An Unsung National Treasure Peatland is also an important national asset and plays a crucial role in the capture of carbon. Globally, peatlands store more carbon than rainforests and, in the UK, cover 10% of the landmass. But most of Britain’s upland peat areas are in a poor state with their ecologies often disrupted by overgrazing, conifer plantations, and drainage ditches. Rewilding this national treasure would make a huge contribution to reducing CO2. Rewilding Britain is proposing that restoring much of the landscape to nature could make a significant contribution towards helping the UK get its carbon emissions down to zero. These ecosystems would absorb and store carbon dioxide equivalent to 10% of the UK’s total annual emissions.
A Climate EmergencyThe UK parliament, along with a few other countries, including the Republic of Ireland and Belgium, has recently declared a climate emergency but has not yet come up with a detailed, workable plan to significantly reduce carbon emissions. “It’s all very well declaring a climate emergency, but we need to make some choices about the way we reduce emissions and the way we sequester carbon,” said Wrigley. The UN’s Intergovernmental Panel on Climate Change (IPCC) has warned that in order to restrict global warming to 1.5C will require a 45% reduction in CO2 emissions by 2030 and zero emissions by 2050. The UK government has pledged to meet these targets, but as of yet, it is not clear how. Agriculture is itself a large contributor to greenhouse gas emissions, accounting for 10% of the UK’s total and the National Farmers Union (NFU) has committed for the sector to reach zero emissions by 2040.
Redesigning SubsidiesIf and when the UK leaves the EU’s farming subsidies regime, known as the Common Agricultural Policy (CAP), the government has proposed replacing it with a system where “public money is spent on public goods” and this change is already prescribed in the government’s Agricultural Bill and the 25-year Environmental Plan. “We are simply saying that carbon sequestration should be highly prioritised within those plans and that landowners should be rewarded for the pivotal role they play,” said Wrigley. But she also warned that in the future there will be increasing pressure on budgets for farm subsidies or whatever replaces them and that therefore a mandatory carbon pricing system should be introduced. Under the system, those sections of society and the economy that produce most carbon would have to pay into a fund that would then help pay for activities that sequester carbon. Current EU farming subsidies total £3 billion a year, just in the UK, with only 13% of this sum going on environmental schemes. Rewilding Britain proposes paying a subsidy to landowners for how many tonnes of CO2 is captured by plants, trees, and soil. This would make woodlands the most valuable at £512 per hectare, while peat bogs, heaths, and salt marshes would earn about £300 per hectare. Wrigley said that if farmers decide to restore their land to a more natural habitat, then they “certainly shouldn’t be worse off.” She also emphasised that the rewilding plans would not see any drop in food production from agriculture, as the areas proposed for rewilding are not particularly productive in terms of crops or livestock. “A lot of the farmers in the uplands of Britain are in an incredibly vulnerable position. At the moment 80-90% of their income comes from subsidies, and if and when we leave the European Union a lot of the market for their lamb will disappear,” so rewilding can help diversify income opportunities for landowners in rural areas,” explained Wrigley.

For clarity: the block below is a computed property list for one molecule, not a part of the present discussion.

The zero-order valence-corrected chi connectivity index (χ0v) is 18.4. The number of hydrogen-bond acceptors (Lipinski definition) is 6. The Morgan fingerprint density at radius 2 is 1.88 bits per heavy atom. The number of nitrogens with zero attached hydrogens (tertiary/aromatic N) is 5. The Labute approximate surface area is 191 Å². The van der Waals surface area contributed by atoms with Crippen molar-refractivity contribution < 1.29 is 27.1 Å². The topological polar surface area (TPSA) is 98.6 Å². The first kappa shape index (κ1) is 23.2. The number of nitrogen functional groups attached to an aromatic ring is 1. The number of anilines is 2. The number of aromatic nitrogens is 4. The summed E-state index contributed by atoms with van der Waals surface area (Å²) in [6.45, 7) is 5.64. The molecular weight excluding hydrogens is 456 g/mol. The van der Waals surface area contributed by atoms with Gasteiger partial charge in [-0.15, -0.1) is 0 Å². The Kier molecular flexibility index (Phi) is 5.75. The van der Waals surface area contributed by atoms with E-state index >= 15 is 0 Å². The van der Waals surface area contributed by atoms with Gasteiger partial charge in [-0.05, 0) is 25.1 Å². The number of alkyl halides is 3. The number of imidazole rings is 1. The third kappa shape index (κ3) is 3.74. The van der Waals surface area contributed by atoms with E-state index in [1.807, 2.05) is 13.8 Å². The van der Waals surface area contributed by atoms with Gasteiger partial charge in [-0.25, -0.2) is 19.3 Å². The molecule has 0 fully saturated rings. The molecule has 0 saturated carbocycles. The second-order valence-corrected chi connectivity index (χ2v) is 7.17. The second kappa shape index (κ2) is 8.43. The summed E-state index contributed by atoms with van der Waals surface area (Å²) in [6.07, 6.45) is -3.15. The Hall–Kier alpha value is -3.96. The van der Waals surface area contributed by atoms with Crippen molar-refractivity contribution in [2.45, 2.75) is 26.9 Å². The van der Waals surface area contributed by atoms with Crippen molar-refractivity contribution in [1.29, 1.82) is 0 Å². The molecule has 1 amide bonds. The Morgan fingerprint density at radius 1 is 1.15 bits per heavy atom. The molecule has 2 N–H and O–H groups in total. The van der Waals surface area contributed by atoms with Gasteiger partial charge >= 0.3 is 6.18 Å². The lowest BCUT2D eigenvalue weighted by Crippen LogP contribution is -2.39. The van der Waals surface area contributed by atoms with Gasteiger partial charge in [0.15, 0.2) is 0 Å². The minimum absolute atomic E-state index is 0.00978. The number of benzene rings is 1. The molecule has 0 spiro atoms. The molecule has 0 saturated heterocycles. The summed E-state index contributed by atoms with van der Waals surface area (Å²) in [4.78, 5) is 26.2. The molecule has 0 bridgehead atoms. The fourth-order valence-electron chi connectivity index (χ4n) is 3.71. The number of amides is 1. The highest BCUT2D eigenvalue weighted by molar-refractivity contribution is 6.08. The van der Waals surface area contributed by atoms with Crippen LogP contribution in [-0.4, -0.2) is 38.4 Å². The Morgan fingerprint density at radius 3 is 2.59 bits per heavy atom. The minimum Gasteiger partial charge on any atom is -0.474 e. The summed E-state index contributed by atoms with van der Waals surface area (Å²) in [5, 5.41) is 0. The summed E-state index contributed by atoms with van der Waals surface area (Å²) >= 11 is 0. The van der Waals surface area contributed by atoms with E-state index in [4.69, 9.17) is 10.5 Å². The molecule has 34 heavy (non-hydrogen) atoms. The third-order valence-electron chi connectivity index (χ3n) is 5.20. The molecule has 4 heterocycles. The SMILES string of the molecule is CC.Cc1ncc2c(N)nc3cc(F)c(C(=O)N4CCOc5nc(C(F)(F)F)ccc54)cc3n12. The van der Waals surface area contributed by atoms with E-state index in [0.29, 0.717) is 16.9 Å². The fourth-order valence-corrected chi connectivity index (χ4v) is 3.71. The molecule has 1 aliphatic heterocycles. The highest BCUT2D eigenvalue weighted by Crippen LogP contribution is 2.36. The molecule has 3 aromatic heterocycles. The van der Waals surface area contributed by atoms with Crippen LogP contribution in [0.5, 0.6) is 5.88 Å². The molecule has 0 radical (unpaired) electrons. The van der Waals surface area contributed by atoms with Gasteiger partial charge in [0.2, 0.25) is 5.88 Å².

More Resilient Rural EconomiesIf areas adopted a cooperative type system to manage land use, then decisions could be made about how exactly the land is used to benefit both nature and provide an income with the aim of creating more resilient rural economies. “By building up multiple landholdings, you can make decisions about where to have low impact forestry, or organic livestock production, where you might want to leave the land for nature to take care of itself, or where you might want to have other high nature value activities such as eco-tourism,” said Wrigley. Wrigley emphasised that rewilding is not about creating isolated areas and that people, both locals, and visitors, are part of the picture. Areas that have been rewilded should be “a rich mosaic of habitats and wildlife, intermingled with an equally rich mosaic of economic enterprise and productive activities so people can reconnect with nature,” she said.
Summit to SeaOne of the most ambitious projects proposed by Rewilding Britain is in mid-Wales and aims to rewild a large stretch of land from the top of the Cambrian mountains to the sea in Cardigan Bay. Called Summit to Sea, it aims to restore large areas of forest, peat bogs, meadows, and salt marshes, including a marine habitat protected from harmful fishing practises such as trawling. Funding for the project was secured at the end of last year and £3.4 million has been made available to kick start the project over the next five years. Rewilding Britain is working with a number of partners to make this a reality including Natural Resources Wales (NRW) and the RSPB and has the support of the Welsh government but in order for the project to be a success it has to have the support of local communities. In fact, local support is key to all the plans envisaged by Rewilding Britain to restore the UK’s landscape to nature for the public good. “What is fundamental to us, is that what-ever gets set up is done with local communities and that over time a local entity or local partnership is established with local governance because it’s all about finding a future for both people and nature that allows both to thrive,” said Wrigley.]]>
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